Monday, January 23, 2012

Stocks dance to downgrade tune

This article was published in the Hindu Business Line on 23rd January 2012. The link is

Credit Rating Agencies (CRAs) have been around since more than a century. In India, the first CRA CRISIL was started in collaboration with the international CRA Standard & Poor's (S&P) in 1988.

The role of the CRAs has been important in the investors' decision making process. However, international credit rating agencies like Moody's, S&P and Fitch have been under the scanner in the last decade for failing to signal the downfall of giants like Merrill Lynch (2007) and Enron (2001). The incorrect high ratings for these giants resulted in loss of credibility of these agencies.


The Indian counterparts CRISIL, ICRA, FITCH, CARE and Brickworks are known to be relatively more conservative in their ratings. Maybe that is the reason why there have been only cases of rating upgrades amongst all NSE-listed companies in the last decade.

My friends, Chakrapani Chaturvedula and Nikhil Rastogi, from IMT Hyderabad and I studied the credit rating changes by CRISIL, ICRA, FITCH and CARE in all the NSE-listed companies for the last ten years.

We investigated the impact of credit rating changes viz. upgrades, downgrades, reaffirmations, withdrawals and initiations on the stock prices of the respective companies.

These ratings are supposed to convey the future prospects of the company and other relevant information about the company to the investors. They are supposed to act as “independent auditors” who provide a “certificate of creditworthiness” to the companies.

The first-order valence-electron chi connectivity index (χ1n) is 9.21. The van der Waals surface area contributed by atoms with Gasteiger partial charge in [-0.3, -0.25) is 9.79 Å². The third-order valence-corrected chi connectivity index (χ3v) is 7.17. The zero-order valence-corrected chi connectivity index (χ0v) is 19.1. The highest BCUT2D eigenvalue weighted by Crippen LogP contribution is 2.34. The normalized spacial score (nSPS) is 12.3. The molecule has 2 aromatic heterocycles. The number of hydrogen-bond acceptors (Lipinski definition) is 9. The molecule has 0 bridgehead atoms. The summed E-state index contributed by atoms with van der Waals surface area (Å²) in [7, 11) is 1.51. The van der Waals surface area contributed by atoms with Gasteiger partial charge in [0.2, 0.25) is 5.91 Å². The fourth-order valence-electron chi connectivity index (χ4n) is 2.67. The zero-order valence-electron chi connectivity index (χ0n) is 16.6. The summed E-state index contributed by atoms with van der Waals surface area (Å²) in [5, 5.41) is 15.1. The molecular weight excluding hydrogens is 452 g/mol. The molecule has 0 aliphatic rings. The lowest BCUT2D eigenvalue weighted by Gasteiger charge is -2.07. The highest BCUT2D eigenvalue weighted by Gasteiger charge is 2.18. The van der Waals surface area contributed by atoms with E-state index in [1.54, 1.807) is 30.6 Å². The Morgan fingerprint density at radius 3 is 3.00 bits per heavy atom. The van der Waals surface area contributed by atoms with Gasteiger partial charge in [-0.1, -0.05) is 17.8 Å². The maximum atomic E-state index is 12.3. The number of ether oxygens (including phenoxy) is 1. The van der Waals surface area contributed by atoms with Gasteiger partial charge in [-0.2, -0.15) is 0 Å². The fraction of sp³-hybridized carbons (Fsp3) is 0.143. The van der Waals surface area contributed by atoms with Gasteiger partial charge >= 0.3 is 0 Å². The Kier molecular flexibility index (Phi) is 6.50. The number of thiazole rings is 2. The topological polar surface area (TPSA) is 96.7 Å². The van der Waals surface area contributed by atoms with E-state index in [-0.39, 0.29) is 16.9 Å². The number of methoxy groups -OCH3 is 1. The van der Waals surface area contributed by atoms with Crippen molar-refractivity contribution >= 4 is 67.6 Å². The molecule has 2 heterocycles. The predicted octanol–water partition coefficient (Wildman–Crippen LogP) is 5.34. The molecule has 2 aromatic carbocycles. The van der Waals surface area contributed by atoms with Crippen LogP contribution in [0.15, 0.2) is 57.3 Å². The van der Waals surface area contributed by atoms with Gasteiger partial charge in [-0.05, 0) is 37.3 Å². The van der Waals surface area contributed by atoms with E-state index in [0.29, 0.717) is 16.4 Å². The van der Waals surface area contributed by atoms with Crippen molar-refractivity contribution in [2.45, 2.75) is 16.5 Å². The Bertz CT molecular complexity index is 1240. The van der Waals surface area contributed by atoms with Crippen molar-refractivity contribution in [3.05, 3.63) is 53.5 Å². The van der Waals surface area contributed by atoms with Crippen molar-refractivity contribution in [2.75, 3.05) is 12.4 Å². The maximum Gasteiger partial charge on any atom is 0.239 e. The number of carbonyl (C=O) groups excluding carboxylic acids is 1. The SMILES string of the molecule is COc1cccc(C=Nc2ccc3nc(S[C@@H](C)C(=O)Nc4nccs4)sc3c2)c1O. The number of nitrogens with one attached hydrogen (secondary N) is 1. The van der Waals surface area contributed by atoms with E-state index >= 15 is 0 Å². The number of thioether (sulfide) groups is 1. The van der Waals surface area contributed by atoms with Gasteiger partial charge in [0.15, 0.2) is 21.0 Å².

The companies have a tendency to delay the release of negative information or hide them. And since the reputation of the agencies is more at stake in case of incorrect higher ratings, they spend more resources to find negative information about companies. In such a scenario, a downgrade by an agency is of immense importance to the investors in their decision making process.

We find that downgrades result in significant abnormal losses (due to selling pressure) for the investors. The graph shows a downward trend for the cumulative abnormal returns after the event. We see that from the day of the downgrade (day zero), the prices fall almost 5 per cent on an average in the next 10 days.


The result of our study is also evident in a recent event when Moody's downgraded the outlook of the Indian banking system from ‘stable' to ‘negative'. We saw the banking stocks lose heavily in the days to follow.

Within the next 10 working days, the CNX Bank index had fallen by 16 per cent. Apart from downgrades, no other actions by the credit rating agencies had any impact on the stock prices.

Contrary to our expectations, we find that there is no significant negative impact of withdrawal and no significant positive impact of initiation on the stock prices.

These could be because the market might have already anticipated withdrawals and initiations much before the actual act.

Hence, on the day and after the day of the act, there is no new information being brought into the market. The number of upgrades (only 10) during the period was too few to meaningfully conclude anything.

Continuing with the story of the outlook for the banking system in India, S&P actually upgraded the rating of the Indian banking system just the day after the Moody's downgrade. In spite of that, the banking sector stocks continued their downward slide.

This once again showed that the market reacts to bad news swiftly in order to avoid losses. But it does not react to good news in the same magnitude.

With SEBI seeking more disclosures from the CRAs on the factors and process which results in the ratings, we anticipate that the rating changes will become more meaningful in the future as investors will then be able to make more informed decisions, especially in the case of conflicting ratings from different agencies.